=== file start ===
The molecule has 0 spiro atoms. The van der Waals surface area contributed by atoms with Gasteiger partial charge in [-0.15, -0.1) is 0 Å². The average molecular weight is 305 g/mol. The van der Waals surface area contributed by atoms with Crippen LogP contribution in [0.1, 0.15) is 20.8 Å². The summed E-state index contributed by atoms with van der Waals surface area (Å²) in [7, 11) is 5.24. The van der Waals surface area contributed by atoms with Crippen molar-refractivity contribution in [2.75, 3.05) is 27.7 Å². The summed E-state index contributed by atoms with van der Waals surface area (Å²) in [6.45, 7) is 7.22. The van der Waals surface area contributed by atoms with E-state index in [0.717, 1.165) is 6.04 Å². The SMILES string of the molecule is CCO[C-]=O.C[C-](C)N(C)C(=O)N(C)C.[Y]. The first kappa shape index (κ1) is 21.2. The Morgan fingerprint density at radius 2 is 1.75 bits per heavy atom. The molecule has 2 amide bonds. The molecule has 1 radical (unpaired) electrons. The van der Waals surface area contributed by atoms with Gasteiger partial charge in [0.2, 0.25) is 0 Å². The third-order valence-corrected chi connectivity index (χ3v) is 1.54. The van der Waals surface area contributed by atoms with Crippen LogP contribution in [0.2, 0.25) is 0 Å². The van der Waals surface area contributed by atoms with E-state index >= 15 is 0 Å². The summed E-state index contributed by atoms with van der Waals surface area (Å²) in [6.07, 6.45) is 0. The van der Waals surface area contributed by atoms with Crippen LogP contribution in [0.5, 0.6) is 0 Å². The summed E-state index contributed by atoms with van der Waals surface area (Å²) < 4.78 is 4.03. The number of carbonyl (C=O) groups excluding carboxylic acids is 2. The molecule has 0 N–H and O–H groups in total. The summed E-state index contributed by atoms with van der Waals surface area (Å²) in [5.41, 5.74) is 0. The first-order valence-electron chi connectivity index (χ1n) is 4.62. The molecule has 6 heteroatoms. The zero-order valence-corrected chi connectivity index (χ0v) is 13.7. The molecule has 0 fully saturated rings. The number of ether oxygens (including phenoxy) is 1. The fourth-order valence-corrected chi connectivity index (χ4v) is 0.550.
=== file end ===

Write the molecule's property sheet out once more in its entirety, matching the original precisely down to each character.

The molecule has 0 spiro atoms. The van der Waals surface area contributed by atoms with Gasteiger partial charge in [-0.15, -0.1) is 0 Å². The average molecular weight is 305 g/mol. The van der Waals surface area contributed by atoms with Crippen LogP contribution in [0.1, 0.15) is 20.8 Å². The summed E-state index contributed by atoms with van der Waals surface area (Å²) in [7, 11) is 5.24. The van der Waals surface area contributed by atoms with Crippen molar-refractivity contribution in [2.75, 3.05) is 27.7 Å². The summed E-state index contributed by atoms with van der Waals surface area (Å²) in [6.45, 7) is 7.22. The van der Waals surface area contributed by atoms with E-state index in [0.717, 1.165) is 6.04 Å². The SMILES string of the molecule is CCO[C-]=O.C[C-](C)N(C)C(=O)N(C)C.[Y]. The first kappa shape index (κ1) is 21.2. The Morgan fingerprint density at radius 2 is 1.75 bits per heavy atom. The molecule has 2 amide bonds. The molecule has 1 radical (unpaired) electrons. The van der Waals surface area contributed by atoms with Gasteiger partial charge in [0.2, 0.25) is 0 Å². The third-order valence-corrected chi connectivity index (χ3v) is 1.54. The van der Waals surface area contributed by atoms with Crippen LogP contribution in [0.2, 0.25) is 0 Å². The van der Waals surface area contributed by atoms with E-state index >= 15 is 0 Å². The summed E-state index contributed by atoms with van der Waals surface area (Å²) in [6.07, 6.45) is 0. The van der Waals surface area contributed by atoms with Crippen LogP contribution in [0.5, 0.6) is 0 Å². The summed E-state index contributed by atoms with van der Waals surface area (Å²) < 4.78 is 4.03. The number of carbonyl (C=O) groups excluding carboxylic acids is 2. The molecule has 0 N–H and O–H groups in total. The summed E-state index contributed by atoms with van der Waals surface area (Å²) in [5.41, 5.74) is 0. The first-order valence-electron chi connectivity index (χ1n) is 4.62. The molecule has 6 heteroatoms. The zero-order valence-corrected chi connectivity index (χ0v) is 13.7. The molecule has 0 fully saturated rings. The number of ether oxygens (including phenoxy) is 1. The fourth-order valence-corrected chi connectivity index (χ4v) is 0.550.